They don’t recognize Jesus, or, as the passage says, they were kept from recognizing Jesus. Their sight may have been limited by the Lord himself, by their ignorance of the true story behind the story of their people Israel, or even by their own grief-laden minds.

No matter the reason, we know that the disoriented spirit can often suffer from a form of inner blindness, an inability to see what is right and true and beautiful in front of us. The brain masks the obvious, and we are propelled into our worst stories, catastrophizing outcomes and beginning to believe that our worst fears are being realized.

It bears noting that all doubt is not stubborn, rigid unbelief. Sometimes, as may have been the case here, doubt is simply the soul seeking better answers than it has known before.

Jesus is patient with the seeking and unsure. He listens, without interruption. The Emmaus Road disciples share as we all should, honestly and without hiding their bewilderment. He listens as they get the story they have come to know out in the open.

Then, Jesus speaks.

Put yourself, for a moment, in the place of the unnamed disciple—what would it have been like to have the resurrected Jesus explain the whole story of the Scriptures, pointing to himself and the promises of God fulfilled in him, all the way through? The moment was wonder-filled enough for them to describe their hearts as “burning within” them.

Hope must have begun to stir their spirits as they listened. They must have never heard, truly heard, the gospel like this before—a gospel that included the suffering of the Messiah before entering his glory—told by the resurrected Messiah himself! Faith may have started to rise like the sun that morning, gradually—yet inevitably.

We know the next part of the story. For the disciples on the Emmaus Road, it took the sight and sound of bread breaking, being given to them by Jesus, for their eyes to be opened.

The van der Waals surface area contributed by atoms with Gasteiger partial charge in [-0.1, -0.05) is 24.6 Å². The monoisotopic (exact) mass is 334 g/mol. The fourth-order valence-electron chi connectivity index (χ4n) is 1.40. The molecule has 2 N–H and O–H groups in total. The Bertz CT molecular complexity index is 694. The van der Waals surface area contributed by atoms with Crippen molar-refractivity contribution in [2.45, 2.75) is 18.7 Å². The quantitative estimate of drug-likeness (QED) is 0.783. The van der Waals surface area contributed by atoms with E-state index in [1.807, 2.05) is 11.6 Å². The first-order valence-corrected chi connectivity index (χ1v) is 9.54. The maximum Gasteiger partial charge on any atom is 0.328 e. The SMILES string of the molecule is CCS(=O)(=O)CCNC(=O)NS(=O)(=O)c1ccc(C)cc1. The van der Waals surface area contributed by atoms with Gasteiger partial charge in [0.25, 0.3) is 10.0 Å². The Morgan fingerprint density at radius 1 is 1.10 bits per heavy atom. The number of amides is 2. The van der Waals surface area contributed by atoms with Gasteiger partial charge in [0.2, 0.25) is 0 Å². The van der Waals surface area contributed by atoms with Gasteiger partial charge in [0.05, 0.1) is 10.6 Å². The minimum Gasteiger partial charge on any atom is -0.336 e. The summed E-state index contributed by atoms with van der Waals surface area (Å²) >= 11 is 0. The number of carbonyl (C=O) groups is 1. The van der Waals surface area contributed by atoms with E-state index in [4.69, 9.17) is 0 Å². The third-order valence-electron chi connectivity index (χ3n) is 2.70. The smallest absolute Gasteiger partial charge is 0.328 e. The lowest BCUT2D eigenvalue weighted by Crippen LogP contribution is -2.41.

And opened they were.

Uncertainty is not always the opposite of faith; it is often the precursor to faith when the heart is soft and listening. Jesus knows that sometimes we need answers as we struggle with bewilderment and doubt—but sometimes we need an encounter with his presence far more.

The risen Jesus companions you—accompanies you—on the long and sometimes troubling road Home. And just like the disciples on the road to Emmaus, a long listening in his presence can open our eyes to see that he has been right there with us all along.


 Risen Lord of the Burning Heart, it is your presence that leads us to true sight, true hearing, of the answers you give along the challenging journey home. We are grateful for your patience, your companionship, and the breaking of our seasons of blindness as you reveal your heart to us once again. In Jesus’s name, amen.


 Can you identify a time when you felt disoriented or uncertain? How did Jesus meet you in your uncertainty, or, if that season is the present, how do you sense him meeting you now? Is your heart open to what he might be saying?

For the Awakening,
Dan Wilt

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WHAT IS THIS? Wake-Up Call is a daily encouragement to shake off the slumber of our busy lives and turn our eyes toward Jesus. Each morning our community gathers around a Scripture, a reflection, a prayer, and a few short questions, inviting us to reorient our lives around the love of Jesus that transforms our hearts, homes, churches, and cities.